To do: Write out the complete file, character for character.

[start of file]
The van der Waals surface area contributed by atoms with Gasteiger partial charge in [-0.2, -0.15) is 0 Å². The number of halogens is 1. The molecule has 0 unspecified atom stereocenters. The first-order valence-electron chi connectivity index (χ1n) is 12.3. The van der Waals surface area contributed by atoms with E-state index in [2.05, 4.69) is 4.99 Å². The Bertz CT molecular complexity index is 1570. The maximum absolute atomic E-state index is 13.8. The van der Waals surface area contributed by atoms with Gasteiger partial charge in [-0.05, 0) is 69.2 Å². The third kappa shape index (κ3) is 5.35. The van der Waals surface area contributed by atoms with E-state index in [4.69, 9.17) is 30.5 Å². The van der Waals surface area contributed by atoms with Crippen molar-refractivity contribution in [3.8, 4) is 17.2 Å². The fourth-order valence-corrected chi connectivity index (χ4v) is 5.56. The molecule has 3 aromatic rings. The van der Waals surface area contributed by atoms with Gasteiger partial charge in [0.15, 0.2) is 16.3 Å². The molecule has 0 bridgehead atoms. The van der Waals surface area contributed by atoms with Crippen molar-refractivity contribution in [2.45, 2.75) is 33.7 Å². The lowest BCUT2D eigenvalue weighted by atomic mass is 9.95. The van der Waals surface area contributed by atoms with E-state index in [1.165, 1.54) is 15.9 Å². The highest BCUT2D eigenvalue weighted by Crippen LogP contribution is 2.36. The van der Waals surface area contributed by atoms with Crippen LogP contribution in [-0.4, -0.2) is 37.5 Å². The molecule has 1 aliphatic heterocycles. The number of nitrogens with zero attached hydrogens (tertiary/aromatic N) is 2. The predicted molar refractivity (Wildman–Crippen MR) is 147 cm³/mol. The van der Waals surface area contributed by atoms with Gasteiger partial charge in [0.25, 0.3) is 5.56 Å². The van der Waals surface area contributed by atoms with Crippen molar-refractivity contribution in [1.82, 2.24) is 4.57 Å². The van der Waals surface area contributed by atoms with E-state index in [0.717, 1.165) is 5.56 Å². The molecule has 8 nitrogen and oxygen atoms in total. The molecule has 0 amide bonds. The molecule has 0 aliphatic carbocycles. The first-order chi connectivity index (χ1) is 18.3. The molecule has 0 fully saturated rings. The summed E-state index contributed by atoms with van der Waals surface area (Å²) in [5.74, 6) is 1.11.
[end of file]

The van der Waals surface area contributed by atoms with Gasteiger partial charge in [-0.2, -0.15) is 0 Å². The number of halogens is 1. The molecule has 0 unspecified atom stereocenters. The first-order valence-electron chi connectivity index (χ1n) is 12.3. The van der Waals surface area contributed by atoms with E-state index in [2.05, 4.69) is 4.99 Å². The Bertz CT molecular complexity index is 1570. The maximum absolute atomic E-state index is 13.8. The van der Waals surface area contributed by atoms with Gasteiger partial charge in [-0.05, 0) is 69.2 Å². The third kappa shape index (κ3) is 5.35. The van der Waals surface area contributed by atoms with E-state index in [4.69, 9.17) is 30.5 Å². The van der Waals surface area contributed by atoms with Crippen molar-refractivity contribution in [3.8, 4) is 17.2 Å². The fourth-order valence-corrected chi connectivity index (χ4v) is 5.56. The molecule has 3 aromatic rings. The van der Waals surface area contributed by atoms with Gasteiger partial charge in [0.15, 0.2) is 16.3 Å². The molecule has 0 bridgehead atoms. The van der Waals surface area contributed by atoms with Crippen molar-refractivity contribution in [2.45, 2.75) is 33.7 Å². The lowest BCUT2D eigenvalue weighted by atomic mass is 9.95. The van der Waals surface area contributed by atoms with E-state index in [1.165, 1.54) is 15.9 Å². The highest BCUT2D eigenvalue weighted by Crippen LogP contribution is 2.36. The van der Waals surface area contributed by atoms with Crippen LogP contribution in [-0.4, -0.2) is 37.5 Å². The molecule has 1 aliphatic heterocycles. The number of nitrogens with zero attached hydrogens (tertiary/aromatic N) is 2. The predicted molar refractivity (Wildman–Crippen MR) is 147 cm³/mol. The van der Waals surface area contributed by atoms with Gasteiger partial charge in [0.25, 0.3) is 5.56 Å². The van der Waals surface area contributed by atoms with Crippen molar-refractivity contribution in [1.82, 2.24) is 4.57 Å². The van der Waals surface area contributed by atoms with E-state index in [0.717, 1.165) is 5.56 Å². The molecule has 8 nitrogen and oxygen atoms in total. The molecule has 0 amide bonds. The molecule has 0 aliphatic carbocycles. The first-order chi connectivity index (χ1) is 18.3. The molecule has 0 fully saturated rings. The summed E-state index contributed by atoms with van der Waals surface area (Å²) in [5.74, 6) is 1.11.